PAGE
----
Besides raising money, the Red Cross sought to grow its membership. Through August and September, the newspaper reported the plans of the Rensselaer County organization to fan out around the county and recruit. Many of the members needed to be women, as a major Red Cross effort was to knit for the troops. I’m not saying men couldn’t knit, but most wouldn’t/didn’t. The Rensselaer County quota was 5,000 sleeveless sweaters, mufflers, socks, helmets (to be worn under the metal helmets), and wristlets, to be sent to France as soon as possible. Mrs. T. A. Bryson was the head of the Red Cross knitting unit formed in Schaghticoke. The Troy Soldiers Welfare Division of the Red Cross planned to make 700 knitted sets for the men of the 2nd NY (now the 105th US), including a sweater, scarf, helmet, wristlet, and fingerless mittens. They needed funds of $2000 for the materials, but had plenty of knitters. The Valley Falls Political Equality Club put on a number of card parties whose proceeds were to buy yarn to knit for the local boys in France and Camp Devens.
By October, a group of Red Cross volunteers set off across the county to recruit members. The men were assigned to speak to any gathering of people, the women to make home visits. They were urged to “make plain what this country would face should Germany win the war,” and talk about the “hardships of the troops in the trenches,” pleading “that everything possible be done to alleviate their suffering.” George Patrick and E. Harold Cluett came out and spoke at the Schaghticoke Odd Fellows Hall one Sunday and the Honorable Frederick Filley and Duncan Kaye spoke at the Melrose Grange. (Troy “Times” Oct 5)
Yet another issue for the country as it mobilized for war was food- its price and availability. From the start, the U.S. Government and its Food Administration, headed by Herbert Hoover, the future President, were concerned about proper rations for troops, food for both civilians and allied soldiers in Europe, and both proper food for people at home and its availability at appropriate prices. Price gouging was nothing new. In August 1917 Congress enacted the Food Control Act to address all of the preceding. During the summer, food prices in the country had increased by 100%. Measures were taken for the U.S. government to buy the whole upcoming wheat crop of the country and to stabilize the price of sugar. Domino Sugar ads suggested using sugar sparingly- not hoarding but not overusing. The wheat crop in 1917 was very small, aggravating the problems of supply and cost. The Food Administration began by suggesting, then mandating substitution of things like corn meal in recipes demanding wheat to make the crop go farther. The emphasis was on volunteer adoption of regulations by producers, wholesalers, and retailers, but as the year went on, more and more of the preceding were licensed and controlled by the Food Administration. Prices were at first suggested- with “reasonable” profit allowed, then set. Canned goods, so important to the troops, were in especially short supply.
The Food Administration also addressed consumers. The Troy “Times” printed a series of “Menus that Help the Food Administration”. They were day-by-day menus for a week that would both help local citizens deal with the “high cost of living” and “increase the supply of staples for our allies and famine stricken countries of Europe.” The menus included the awful-sounding dried bean and peanut butter loaf- using less meat- and corn chowder- which sounds good. Posters urged people to “Win the War by Service in the Home,” and “To Save Democracy: eat less wheat.” Advice was given on eating less wheat, meat, fats, and sugar, using perishables efficiently and canning and drying them, and preaching “the Gospel of the Clean Plate Club.”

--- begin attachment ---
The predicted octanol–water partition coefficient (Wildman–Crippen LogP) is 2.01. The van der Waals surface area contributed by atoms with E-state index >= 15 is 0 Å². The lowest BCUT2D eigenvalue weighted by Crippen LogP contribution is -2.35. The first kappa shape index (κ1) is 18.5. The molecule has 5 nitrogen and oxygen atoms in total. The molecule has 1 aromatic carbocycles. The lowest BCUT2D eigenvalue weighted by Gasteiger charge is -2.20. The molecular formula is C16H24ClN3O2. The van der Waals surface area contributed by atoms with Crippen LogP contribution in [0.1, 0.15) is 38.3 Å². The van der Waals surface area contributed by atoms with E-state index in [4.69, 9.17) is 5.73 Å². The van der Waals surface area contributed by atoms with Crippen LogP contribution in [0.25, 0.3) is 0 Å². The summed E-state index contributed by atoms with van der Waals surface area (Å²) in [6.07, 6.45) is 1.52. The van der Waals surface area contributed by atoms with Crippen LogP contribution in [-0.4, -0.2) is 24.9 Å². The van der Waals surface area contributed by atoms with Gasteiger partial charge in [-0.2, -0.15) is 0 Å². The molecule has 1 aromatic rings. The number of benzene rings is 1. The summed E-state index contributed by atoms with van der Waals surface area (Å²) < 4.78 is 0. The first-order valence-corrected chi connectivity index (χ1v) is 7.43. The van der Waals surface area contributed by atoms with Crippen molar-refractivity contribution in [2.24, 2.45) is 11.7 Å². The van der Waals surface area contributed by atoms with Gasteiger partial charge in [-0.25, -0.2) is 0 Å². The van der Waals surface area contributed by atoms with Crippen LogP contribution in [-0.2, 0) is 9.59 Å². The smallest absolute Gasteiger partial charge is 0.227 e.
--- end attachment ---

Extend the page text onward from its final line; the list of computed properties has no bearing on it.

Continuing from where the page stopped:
Of course war could be profitable for many. The US Government still allowed food producers and processors to make a “reasonable” profit. The newspaper reported that Troy and Cohoes companies were making tents, camp stoves, underwear, hosiery, shirts, and engines for the Army. The Watervliet Arsenal planned to add 3,000 new mechanics to their work force from October 1917 to March 1918, making large caliber field artillery, and needed housing for them and their families. Building that housing would also provide local employment, of course. And of course the workers would spend their paychecks locally.
In Schaghticoke, the effects were mixed. The powder mill, in business since 1813, had been a subsidiary of Hercules Powder since 1912. Hercules was a huge corporation. In an Army publication a history of explosives used in the war, the author explained that the company made two kinds of black powder: B and rifle. The latter, which was made in Schaghticoke, was more prone to explosion. Hercules claimed this was just a superstition, but when the need for black rifle powder for the Army outstripped the capabilities of the Schaghticoke plant, men at their other sites were scared of changing. A few men from Schaghticoke were imported to the plants in California, Pennsylvania, and Ohio to make the changes needed in the process and teach the workers how to make the powder as safely as possible. Clearly, Schaghticoke was working at full capacity.
On the other hand, another industry essential to the local economy, the Cable Flax Mill, in the village of Schaghticoke, essentially came to a halt. Its supply of flax came primarily from Belgium, and Germany seized the shipments. It had already had difficulties making the change to using electricity rather than water as a power source- which it had had to do following the construction of the G.E. power dam in 1907, and the lack of flax sounded its death knell.
So in six months, the U.S. Government had declared war, mobilized an Army and outfitted it, and gotten the country’s food supply under control, while its citizens had volunteered and been drafted to fight, organized to help the new soldiers, and adjusted to the new reality of limited food. I will leave the story here, and take up the actual fighting of the U.S. troops in France later.